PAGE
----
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Southerners are stupid. At least, that’s what was implied. I sat in the back row of a crowded lecture hall and listened to the professor remark, with little reasoning or explanation, that Trump won the presidency because his “six-hundred-word vocabulary” resonated with poor, white Southerners. Apparently poverty is synonymous with illiteracy, and illiteracy went hand in hand with the 2016 Republican vote. I didn’t know whether to be insulted by this absurd logic, or to simply laugh at it.
The American South is saturated by mostly unfounded negative stereotypes. In a place as vividly conscious of political correctness as Harvard, I didn’t expect those stereotypes to be so blatantly perpetuated, even though those stereotypes have been depicted in the media and pop culture for years. While combing through about a dozen Southern photo-essays for a research paper last semester, I found exactly what I expected: the South was almost exclusively portrayed in images of crazed religion, white supremacy, and above all, dire poverty. If you judged the South by these images, you’d think it was nothing more than a poor, wild, lawless wasteland. But we’re at Harvard, and we should know better than to take things at face value. To accept Southern archetypes is to foolishly dismiss the beautiful intricacies of the South I know.
There was no doubt about the favored candidate in my town. The 2016 presidential election was contentious across the nation, but in central Appalachia, there was an overwhelming consensus: Blue Trump signs, big and small, dotted front yards, business windows, and car bumpers. Each one a sign of unintelligence, if this professor is to be believed.
Now, I come from a white, working-class, Southern, Trump-voting family. I didn’t support Trump in the election, but over 80 percent of the voters in my county did, and for a good reason. Appalachia’s main concern was the economy; the coal industry has been drying up for years, and Trump at least feigned interest in reviving it (an out-of-context comment Clinton made about “put[ting] … coal companies out of business” doomed her chances of election in southern West Virginia, east Kentucky, and southwest Virginia).
It may seem foolish and naïve to those who have never lived there, to those who have never witnessed the hopelessness of poverty or been threatened by a possibly permanent loss of career, but in such an economically and socially depressed region, any display of concern, any ray of hope is something to cling to. Those votes were cast purposefully, despite what any Harvard professor or other Trump opponent thinks. Southerners didn’t vote for Trump because he communicates with an elementary vocabulary and they’re too illiterate to understand otherwise; they didn’t vote for Trump because they were too ignorant to know what they were voting for. They knew exactly what they were voting for.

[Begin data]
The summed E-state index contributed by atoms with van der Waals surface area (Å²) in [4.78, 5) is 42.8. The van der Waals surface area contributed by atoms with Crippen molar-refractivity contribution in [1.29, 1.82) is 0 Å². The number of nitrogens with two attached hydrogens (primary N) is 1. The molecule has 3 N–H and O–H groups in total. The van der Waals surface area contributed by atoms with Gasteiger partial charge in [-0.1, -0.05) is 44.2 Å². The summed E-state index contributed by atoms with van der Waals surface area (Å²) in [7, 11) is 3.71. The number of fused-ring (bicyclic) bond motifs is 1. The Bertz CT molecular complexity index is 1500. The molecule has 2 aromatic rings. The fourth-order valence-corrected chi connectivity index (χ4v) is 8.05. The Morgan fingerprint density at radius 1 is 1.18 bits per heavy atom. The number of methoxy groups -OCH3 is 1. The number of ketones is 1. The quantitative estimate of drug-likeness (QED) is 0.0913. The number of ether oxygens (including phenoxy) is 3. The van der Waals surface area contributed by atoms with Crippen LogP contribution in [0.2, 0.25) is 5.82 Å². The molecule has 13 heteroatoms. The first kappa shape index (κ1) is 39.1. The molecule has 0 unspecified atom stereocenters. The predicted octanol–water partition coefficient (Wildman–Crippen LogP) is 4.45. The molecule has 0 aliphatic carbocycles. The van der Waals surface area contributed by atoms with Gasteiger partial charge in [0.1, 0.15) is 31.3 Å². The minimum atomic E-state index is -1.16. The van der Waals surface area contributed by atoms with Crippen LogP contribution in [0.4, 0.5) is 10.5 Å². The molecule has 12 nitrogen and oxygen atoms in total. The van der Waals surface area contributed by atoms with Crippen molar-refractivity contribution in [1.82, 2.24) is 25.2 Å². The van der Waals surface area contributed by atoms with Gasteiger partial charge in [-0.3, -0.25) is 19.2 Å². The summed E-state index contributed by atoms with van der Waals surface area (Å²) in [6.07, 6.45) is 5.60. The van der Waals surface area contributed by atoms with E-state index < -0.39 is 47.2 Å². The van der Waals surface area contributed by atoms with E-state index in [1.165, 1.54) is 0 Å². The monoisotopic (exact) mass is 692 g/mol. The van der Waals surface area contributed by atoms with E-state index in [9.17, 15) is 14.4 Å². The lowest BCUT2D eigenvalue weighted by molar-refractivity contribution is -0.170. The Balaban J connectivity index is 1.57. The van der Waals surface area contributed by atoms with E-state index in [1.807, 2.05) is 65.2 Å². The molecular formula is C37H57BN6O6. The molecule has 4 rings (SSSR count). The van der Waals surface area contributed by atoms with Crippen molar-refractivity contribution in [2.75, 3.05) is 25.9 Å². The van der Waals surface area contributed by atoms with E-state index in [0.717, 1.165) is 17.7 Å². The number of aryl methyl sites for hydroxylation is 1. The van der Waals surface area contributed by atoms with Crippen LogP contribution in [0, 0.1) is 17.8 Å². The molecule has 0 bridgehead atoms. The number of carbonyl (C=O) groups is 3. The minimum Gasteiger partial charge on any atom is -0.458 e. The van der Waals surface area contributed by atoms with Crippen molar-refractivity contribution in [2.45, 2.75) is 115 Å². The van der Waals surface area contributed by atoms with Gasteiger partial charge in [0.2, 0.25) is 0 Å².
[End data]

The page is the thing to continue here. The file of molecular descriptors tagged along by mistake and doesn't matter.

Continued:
Don’t get me wrong; this means that some—a very small percentage—did vote for Trump because they’re racist and sexist and just plain scummy people with horrible, backwards beliefs. But not every vote for Trump was a vote for hatred, violence, and inequality—despite all the media coverage, there are very, very few radical racist Dylann Roofs and Charlottesville neo-Nazis. Not every vote for Trump was a vote against social justice. In truth, social justice issues aren’t a burning concern when you don’t know if you’ll be able to feed your family next month.
Poverty and whiteness is not confined to the South, and neither were Trump voters. A quick glance at Southern demographics and a 2016 electoral map can show that. This professor’s statement proves that a narrative of Southern ignorance still exists. It’s time to stop perpetuating outrageous misconceptions about the South; Southerners shouldn’t have to defend against antiquated stereotypes at a college known especially for its innovation and brilliance. Insulting an entire demographic’s intelligence has no positive effect—quite the opposite, really—and proves no one’s ignorance but your own. Insults only deepen the divides, which is the last thing America needs right now.
After all, intelligence is not measured by income, race, geography, or check marks on a ballot. Stereotypes will continue to survive unless we look beyond appearances and learn to question what we’ve always seen, what we’ve always been told. The South is beautiful, intricate, and relevant. The South is intelligent, and the South will overcome the old, tired stereotypes that have for far too long attempted to repress it.
Emilee A. Hackney ’20 is an English concentrator living in Adams House. Her column appears on alternate Thursdays.
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